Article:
Before and After the Papal Visit: A Balance

As Damian Thompson and Ed West of the Daily Telegraph already noted, the Protest the Pope Action has achieved almost nothing. And now the media speak generally about the success of the Papal Visit. It is interesting to see how some wide sighted commentators already foresaw this success, like Peter Hoskin from The Spectator, who wrote on the first day of Papal visit:

The arrival of Pope Benedict XVI in Britain has provoked protests that […] far exceed those that greet the state visits of blood-drenched dictators. That is because the Pope is seen to represent — in ascending order of secular distaste — religion, Christianity, the Roman Catholic Church and the conservative wing of Catholicism. Fair enough: Benedict does represent all of these things. He opposes atheism, regarding it as a desperately sad alienation of man from his creator. He embraces Christianity in what he regards as its most definitive, classical and pure form: that Church that he leads. […] To that extent he is conservative.

But, if the protestors know where Benedict XVI stands on issues of sexual morality, they have a very shaky grasp of his precise relationship to these issues. We keep hearing — for example, in Peter Tatchell’s ignorant Channel 4 documentary — that the Church’s opposition to condoms, gay sex and women priests is the product of the Pope’s ultra-reactionary style of Catholicism, whereas these teachings were actually set in stone by his predecessors. Paradoxically, however, Benedict’s critics very rarely focus on those ideas that genuinely do bear his personal stamp.

Joseph Ratzinger is the most important theologian to become Pope for centuries. His work would be studied in universities even if he had never been made a bishop. Yet this fact goes unrecognised by almost everyone who has commented on his visit. The only public figure who, to his credit, consistently draws attention to Benedict’s significance as a Christian thinker is the Archbishop of Canterbury. Dr Rowan Williams does not, of course, agree with the Pope about papal infallibility or female ordination; but he does recognise the subtle imagination with which Benedict addresses Christianity’s role in the shaping of Western civilisation.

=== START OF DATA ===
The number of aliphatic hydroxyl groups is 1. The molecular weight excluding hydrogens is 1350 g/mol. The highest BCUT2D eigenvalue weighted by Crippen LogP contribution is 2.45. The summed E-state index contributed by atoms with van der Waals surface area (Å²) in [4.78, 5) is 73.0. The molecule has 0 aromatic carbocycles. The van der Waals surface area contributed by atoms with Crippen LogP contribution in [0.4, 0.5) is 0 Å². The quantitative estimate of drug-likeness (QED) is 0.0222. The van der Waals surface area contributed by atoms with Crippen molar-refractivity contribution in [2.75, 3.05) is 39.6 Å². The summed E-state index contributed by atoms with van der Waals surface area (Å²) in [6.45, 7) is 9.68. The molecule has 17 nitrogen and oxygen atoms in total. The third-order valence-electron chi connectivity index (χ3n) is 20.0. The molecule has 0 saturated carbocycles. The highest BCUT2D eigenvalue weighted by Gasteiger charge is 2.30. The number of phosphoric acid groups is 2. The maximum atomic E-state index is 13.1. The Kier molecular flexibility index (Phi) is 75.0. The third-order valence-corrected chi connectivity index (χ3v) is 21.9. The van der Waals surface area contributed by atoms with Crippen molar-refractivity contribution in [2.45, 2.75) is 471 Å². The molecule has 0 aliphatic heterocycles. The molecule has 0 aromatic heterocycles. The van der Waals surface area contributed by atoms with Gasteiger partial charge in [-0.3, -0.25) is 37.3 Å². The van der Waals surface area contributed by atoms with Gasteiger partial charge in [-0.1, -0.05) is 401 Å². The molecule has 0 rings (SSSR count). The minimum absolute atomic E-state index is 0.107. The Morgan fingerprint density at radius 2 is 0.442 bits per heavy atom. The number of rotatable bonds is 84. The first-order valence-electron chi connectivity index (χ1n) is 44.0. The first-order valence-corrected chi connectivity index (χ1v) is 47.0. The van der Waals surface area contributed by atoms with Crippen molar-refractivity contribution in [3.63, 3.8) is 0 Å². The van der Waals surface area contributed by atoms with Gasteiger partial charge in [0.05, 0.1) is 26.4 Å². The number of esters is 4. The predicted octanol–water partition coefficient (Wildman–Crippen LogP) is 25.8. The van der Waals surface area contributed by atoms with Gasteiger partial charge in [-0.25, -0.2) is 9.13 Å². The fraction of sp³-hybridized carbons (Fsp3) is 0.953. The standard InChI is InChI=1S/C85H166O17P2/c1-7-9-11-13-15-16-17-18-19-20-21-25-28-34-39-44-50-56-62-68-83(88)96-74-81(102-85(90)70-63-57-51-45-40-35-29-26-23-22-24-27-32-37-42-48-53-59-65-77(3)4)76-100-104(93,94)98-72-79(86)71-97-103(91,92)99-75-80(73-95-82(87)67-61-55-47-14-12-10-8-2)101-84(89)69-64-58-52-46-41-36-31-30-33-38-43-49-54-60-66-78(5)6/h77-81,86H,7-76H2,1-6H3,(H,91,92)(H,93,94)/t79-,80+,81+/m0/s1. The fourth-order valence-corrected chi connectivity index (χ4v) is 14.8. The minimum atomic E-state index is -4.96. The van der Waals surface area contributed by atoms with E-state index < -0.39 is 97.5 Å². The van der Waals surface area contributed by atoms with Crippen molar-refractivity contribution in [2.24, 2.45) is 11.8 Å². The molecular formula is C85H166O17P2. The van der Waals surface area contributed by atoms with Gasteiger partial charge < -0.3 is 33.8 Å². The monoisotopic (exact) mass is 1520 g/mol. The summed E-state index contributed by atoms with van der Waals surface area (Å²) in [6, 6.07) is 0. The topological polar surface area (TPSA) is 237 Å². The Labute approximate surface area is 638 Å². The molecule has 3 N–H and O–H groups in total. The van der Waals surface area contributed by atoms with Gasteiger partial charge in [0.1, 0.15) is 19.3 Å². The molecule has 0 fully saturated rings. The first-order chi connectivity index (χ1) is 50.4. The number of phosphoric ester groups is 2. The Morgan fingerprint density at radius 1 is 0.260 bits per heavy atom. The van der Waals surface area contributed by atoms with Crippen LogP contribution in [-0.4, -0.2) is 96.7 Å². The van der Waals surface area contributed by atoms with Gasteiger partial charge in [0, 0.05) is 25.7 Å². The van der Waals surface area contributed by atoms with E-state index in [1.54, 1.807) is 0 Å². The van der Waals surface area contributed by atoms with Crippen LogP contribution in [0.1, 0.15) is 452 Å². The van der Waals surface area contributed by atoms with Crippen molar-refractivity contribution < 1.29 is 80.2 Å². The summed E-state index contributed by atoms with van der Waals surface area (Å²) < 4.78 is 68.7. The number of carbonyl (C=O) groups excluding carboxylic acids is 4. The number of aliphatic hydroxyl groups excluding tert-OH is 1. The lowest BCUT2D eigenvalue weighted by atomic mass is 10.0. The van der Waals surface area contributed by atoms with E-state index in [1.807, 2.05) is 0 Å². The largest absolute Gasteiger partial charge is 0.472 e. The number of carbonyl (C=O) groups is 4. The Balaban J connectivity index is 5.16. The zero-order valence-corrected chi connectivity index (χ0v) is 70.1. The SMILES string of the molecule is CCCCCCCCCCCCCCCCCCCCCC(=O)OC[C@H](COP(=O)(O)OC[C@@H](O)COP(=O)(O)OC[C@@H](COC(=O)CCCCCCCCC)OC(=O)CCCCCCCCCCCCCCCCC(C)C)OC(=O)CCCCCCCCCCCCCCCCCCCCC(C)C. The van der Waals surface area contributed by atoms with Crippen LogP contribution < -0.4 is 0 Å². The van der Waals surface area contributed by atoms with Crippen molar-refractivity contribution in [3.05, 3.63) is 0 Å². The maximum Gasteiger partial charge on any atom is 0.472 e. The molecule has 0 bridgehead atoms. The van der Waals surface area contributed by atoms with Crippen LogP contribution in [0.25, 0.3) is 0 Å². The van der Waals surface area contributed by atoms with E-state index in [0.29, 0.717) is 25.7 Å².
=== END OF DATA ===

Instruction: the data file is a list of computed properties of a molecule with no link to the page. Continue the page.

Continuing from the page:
[…] He (Pope Benedict) is also surprisingly non-polemical in the way he envisages the sweep of history, seeing it not so much as the battle of good and evil as the struggle between love and the in-ability to love.

The message that both the tolerance and the traditional family structures of Western civilisation are primarily expressions of love is one that should appeal not only to all Christians but also to thoughtful non-believers. Yet it is being drowned out by the mendacious caricature of the Pope as a former Nazi apologist for child abuse. Also, and this is perhaps an even greater source for regret, there has been little attempt to explain what is truly distinctive about Benedict by the Roman Catholic Church in Britain. […] Pope Benedict must therefore speak for himself if he wishes to convey what is, in essence, a radically optimistic vision of the future of Christianity. We hope that he is given a chance to do so.

In spite of all this, it was exactly the personal stamp of our Pontiff that won the heart of millions of people, and it was exactly his understanding of Christianity which won him support and turned many people into his friends. His conservatism is not turning people away from the Gospel, like many liberals would like to claim, instead, it is what makes the Catholic Church strong and that what makes the Church stand firmly like a rock undaunted ‘Mid the raging storms of time, like Ross Douthat from The New York Times analyses: